Fur flies over pope
Pope Benedict's fondness for fur trim on his hats and capes has come under fire from an Italian animal rights group.
Pope Benedict’s fondness for fur trim on his hats and capes has come under fire from an Italian animal rights group, which has launched an online petition to persuade the pontiff to switch to synthetics.
Benedict has taken a traditional approach to papal formal wear, reviving the camauro, an ermine-trimmed red-velvet hat favoured by the 17th-century pope, as well as donning a cape trimmed with ermine, which is the white winter coat of the stoat.
But his use of ermine, long favoured by kings, judges and nobles, has drawn the ire of the Italian Association for the Defence of Animals and the Environment, which had by last week gathered 2 260 signatures for its petition.
“The pope has often talked about protecting the environment and we are asking that he acknowledges that animals, as God’s creation, also deserve respect,” said the organisation’s head, Lorenzo Croce.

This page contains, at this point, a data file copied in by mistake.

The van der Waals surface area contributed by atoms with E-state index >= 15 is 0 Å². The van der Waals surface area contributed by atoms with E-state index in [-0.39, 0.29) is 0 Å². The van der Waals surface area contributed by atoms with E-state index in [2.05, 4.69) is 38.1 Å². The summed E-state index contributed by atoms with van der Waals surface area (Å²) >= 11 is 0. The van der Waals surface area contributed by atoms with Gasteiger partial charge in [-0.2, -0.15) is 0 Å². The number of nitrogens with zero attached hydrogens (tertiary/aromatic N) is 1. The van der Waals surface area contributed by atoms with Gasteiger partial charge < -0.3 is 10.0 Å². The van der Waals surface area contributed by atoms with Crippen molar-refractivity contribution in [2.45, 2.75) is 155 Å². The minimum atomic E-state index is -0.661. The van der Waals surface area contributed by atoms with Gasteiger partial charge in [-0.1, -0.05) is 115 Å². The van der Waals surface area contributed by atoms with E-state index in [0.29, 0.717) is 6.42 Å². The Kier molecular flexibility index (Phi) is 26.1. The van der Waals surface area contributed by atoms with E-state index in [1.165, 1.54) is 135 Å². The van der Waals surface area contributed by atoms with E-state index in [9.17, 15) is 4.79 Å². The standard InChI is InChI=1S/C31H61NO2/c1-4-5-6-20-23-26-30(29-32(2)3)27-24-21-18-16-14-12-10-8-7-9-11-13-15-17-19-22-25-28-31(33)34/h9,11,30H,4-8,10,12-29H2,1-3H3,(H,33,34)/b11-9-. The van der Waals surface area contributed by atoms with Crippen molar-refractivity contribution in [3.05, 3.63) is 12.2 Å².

Benedict’s use of fur was defended yesterday by Cardinal Andrea Cordero Lanza di Montezemolo. “Aren’t there more important battles to wage?” he asked. “There are human beings who merit more urgent assistance that no one is taking care of. And if we eat animals, we can wear them.”
Animal lovers signing the petition may be hoping that a pope known for his fondness for cats may eventually extend his love to stoats and weasels.
In an interview in 2000, before becoming pope, Benedict said he opposed factory farming and the fattening of geese to make foie gras. “Animals too are God’s creatures,” he said, “creatures we must respect as companions in creation and as important elements in creation.”—